Soweto Theatre - Johannesburg (ZA)

The pride and joy of Soweto

Designed by young architects from the local practice Afritects, the Soweto Theatre carries on the great theatrical and musical tradition of South Africa
Virginio Briatore
Elske Photography
Hitek Ceramics
Année de réalisation

The word Jabulani has become familiar the world over as the name of the official match ball used for the last football World Cup held in South Africa in 2010.
After becoming famous for a ball that followed an unpredictable path through the air, the word has now returned to the attention of the world’s media thanks to a courageous example of cultural and social architecture.
Inaugurated on 15 May 2012, the Soweto Theatre designed by the practice Afritects is located in the Jabulani district of Soweto, South Africa.
Notorious in the days of apartheid, Soweto (an acronym for South Western Townships) is the most populous area of Johannesburg, which in turn is the largest metropolitan area of South Africa.
Built as part of a large-scale urban redevelopment project costing around 13 million euro, Soweto Theatre is a new urban landmark and the cultural hub of an enormous area that is slowly overcoming its social and economic difficulties nineteen years after the first free, multiethnic elections were held in 1994.
The client, the City of Johannesburg Property Company, wanted to engage citizens and promote a sense of belonging.
In particular, it wanted the design of the external envelope to highlight the community purpose of the building.
The structure of the theatre’s external volumes reflects the different uses of each space.
The curved shapes and bright colours achieved by using simple but perfect 10×10 cm ceramic tiles (Trasparenze series from Ceramica Vogue in colours Cobalto, Oltremare, Cedro, Pompelmo, Rosso and Corallo) and the different dimensions of each block spark curiosity and invite the observer to enter.
When assembling the volumes, colours and shapes, the young, multiethnic group of architects from Afritects drew inspiration from children’s toys.
As Johannesburg’s director of arts, culture and heritage Steven Sack explains, the theatre was designed in the form of a shoebox because the latest research conducted in Canada and the UK has shown that this is the ideal shape for the purposes of acoustics and sound insulation.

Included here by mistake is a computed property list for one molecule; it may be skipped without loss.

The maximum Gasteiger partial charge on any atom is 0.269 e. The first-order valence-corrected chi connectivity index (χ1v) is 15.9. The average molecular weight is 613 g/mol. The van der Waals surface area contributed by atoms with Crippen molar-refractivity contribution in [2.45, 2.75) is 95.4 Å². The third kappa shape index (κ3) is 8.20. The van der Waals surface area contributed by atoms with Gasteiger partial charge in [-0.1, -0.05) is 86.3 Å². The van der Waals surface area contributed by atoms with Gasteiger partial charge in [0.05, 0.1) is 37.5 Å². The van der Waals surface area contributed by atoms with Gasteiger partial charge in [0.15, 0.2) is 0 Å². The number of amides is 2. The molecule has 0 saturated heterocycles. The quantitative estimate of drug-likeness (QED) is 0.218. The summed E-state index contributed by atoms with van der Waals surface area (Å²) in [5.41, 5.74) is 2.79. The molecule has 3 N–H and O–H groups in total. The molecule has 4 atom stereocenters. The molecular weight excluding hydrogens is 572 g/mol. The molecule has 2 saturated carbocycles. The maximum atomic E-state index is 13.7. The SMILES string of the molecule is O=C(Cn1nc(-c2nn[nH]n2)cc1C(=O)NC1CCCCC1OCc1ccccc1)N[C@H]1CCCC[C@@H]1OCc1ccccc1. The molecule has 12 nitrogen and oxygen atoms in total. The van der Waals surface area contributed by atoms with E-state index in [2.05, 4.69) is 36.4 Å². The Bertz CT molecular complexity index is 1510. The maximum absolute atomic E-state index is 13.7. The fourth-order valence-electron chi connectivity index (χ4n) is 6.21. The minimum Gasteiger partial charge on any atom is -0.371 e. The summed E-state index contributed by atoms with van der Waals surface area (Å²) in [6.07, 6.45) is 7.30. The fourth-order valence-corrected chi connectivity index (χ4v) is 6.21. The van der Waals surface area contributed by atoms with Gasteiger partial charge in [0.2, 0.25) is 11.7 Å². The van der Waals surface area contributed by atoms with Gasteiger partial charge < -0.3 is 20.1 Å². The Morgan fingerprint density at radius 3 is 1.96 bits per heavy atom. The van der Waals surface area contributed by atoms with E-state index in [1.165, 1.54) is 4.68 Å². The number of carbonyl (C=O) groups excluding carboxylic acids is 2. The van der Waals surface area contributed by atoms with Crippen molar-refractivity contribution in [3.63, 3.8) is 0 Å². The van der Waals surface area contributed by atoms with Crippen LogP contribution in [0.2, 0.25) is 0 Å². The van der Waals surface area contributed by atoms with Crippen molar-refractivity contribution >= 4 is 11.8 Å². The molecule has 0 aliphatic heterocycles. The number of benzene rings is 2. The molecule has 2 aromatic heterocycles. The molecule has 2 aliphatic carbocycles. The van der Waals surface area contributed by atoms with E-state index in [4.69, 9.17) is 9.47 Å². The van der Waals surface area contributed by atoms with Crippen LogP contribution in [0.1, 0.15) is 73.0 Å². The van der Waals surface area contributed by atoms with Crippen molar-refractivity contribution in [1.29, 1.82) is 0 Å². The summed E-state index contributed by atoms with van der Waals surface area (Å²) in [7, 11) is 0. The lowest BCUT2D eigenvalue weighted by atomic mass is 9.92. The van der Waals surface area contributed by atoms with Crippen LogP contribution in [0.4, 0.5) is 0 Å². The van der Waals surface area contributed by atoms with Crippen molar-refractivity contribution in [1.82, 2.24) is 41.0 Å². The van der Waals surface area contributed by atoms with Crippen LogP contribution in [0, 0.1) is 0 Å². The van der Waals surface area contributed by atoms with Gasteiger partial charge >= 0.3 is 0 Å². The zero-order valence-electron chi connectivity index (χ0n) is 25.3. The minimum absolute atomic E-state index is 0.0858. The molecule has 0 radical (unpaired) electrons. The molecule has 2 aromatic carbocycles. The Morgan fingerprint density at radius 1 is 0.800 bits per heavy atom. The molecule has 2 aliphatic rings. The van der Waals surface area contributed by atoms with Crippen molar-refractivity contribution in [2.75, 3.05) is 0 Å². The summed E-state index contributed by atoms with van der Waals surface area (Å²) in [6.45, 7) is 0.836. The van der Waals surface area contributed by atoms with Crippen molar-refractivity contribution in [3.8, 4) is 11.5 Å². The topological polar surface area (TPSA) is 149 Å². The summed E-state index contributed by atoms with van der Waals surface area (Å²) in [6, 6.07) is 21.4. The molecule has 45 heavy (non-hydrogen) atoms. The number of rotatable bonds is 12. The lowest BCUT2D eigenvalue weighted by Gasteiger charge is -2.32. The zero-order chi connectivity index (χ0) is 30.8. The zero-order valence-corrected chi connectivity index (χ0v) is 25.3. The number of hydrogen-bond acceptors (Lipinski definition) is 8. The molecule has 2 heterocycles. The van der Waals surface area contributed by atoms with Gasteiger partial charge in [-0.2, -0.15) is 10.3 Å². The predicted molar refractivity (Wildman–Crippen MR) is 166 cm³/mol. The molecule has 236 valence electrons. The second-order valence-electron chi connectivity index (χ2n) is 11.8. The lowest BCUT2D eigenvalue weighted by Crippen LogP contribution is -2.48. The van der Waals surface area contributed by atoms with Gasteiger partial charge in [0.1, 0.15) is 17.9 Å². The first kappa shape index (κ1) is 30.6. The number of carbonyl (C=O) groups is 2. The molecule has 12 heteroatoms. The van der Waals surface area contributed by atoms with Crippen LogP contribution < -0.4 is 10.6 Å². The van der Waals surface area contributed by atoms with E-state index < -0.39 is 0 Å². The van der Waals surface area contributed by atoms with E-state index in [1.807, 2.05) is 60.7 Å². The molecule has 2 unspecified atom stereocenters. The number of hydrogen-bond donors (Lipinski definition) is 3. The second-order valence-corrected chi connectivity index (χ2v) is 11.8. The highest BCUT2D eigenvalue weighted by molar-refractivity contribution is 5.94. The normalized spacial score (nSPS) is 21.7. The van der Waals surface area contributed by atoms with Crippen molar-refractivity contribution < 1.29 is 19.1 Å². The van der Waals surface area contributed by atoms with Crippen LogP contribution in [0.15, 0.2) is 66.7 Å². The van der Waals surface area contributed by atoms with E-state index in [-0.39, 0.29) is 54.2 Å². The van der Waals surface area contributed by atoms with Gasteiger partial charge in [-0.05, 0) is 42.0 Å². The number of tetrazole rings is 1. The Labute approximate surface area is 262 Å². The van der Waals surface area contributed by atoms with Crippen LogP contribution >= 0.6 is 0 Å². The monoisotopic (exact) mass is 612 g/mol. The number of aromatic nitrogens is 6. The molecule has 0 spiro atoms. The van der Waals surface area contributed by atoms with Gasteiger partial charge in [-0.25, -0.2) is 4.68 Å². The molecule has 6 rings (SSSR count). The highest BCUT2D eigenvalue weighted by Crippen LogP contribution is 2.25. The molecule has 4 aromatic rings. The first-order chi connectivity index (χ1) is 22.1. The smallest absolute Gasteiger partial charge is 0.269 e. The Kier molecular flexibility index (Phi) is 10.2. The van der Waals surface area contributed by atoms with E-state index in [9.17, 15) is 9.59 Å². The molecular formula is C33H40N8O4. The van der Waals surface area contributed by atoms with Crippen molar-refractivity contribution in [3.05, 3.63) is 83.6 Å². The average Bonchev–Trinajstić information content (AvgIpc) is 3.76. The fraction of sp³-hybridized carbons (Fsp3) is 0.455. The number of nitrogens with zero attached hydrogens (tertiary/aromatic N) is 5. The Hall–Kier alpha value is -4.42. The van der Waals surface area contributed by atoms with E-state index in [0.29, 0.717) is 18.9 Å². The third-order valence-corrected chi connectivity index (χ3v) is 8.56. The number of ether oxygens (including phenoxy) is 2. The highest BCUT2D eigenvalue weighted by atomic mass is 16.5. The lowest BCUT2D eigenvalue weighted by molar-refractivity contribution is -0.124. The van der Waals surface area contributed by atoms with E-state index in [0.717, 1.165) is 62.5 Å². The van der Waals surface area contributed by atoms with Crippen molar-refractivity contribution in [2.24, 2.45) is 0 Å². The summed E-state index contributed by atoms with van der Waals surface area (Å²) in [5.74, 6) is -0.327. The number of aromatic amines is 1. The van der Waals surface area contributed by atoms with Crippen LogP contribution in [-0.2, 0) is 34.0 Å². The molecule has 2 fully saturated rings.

Noting that 40% of the population of Johannesburg lives in Soweto, he added that it is more practical to bring the theatre to a million people than a million people to the theatre!
During the 4-year design phase, the architects examined a number of theatres in South Africa and other countries with the aim of transferring all the best practices to the Soweto Theatre project.
An internationally renowned specialist oversaw all the technologies needed to ensure the best acoustic and lighting performance.
Intended for theatrical performances as well as music, dance and concerts by Soweto’s famous gospel choir, the building extends over two levels and three main blocks.
The largest block has a fixed stage and 420 seats and is equipped with a fly tower and a space for the orchestra.
The other two volumes have 180 and 90 seats respectively and are more flexible in terms of the stage and seating layout.
The public space outside the theatre, with a large marquee to offer protection from the rain and sun, can be used as an additional area for performances, for relaxing between shows or simply as a meeting venue.
The most surprising and at the same time most structurally complex aspect of the project was the parabolic shape of each volume.
Partly thanks to this engineering challenge, the building has become an icon of new African architecture, while its location in the centre of Soweto bears witness to South Africa’s new economic and cultural vibrancy.

Ceramica Vogue, Trasparenze series
porcelain stoneware
10x10 cm
Cobalto, Oltremare, Cedro, Pompelmo, Rosso, Corallo
Caractéristiques techniques
Water absorpion (ISO 10545-3): 2,5%
Chemical resistance (ISO 10545-13): GB min
Resistance to deep abrasion (ISO 10545-6): compliant
Stain resistance (ISO 10545-14): compliant
Frost resistance (ISO 10545-12): compliant
Modulus of rupture and breaking strength (ISO 10545-4): >40 N/mm2
Slip resistance (DIN 51130): compliant
Thermal shock resistance (ISO 10545-9): compliant
Crazing resistance (ISO 10545-11): compliant
Linear thermal expansion (ISO 10545-8): compliant
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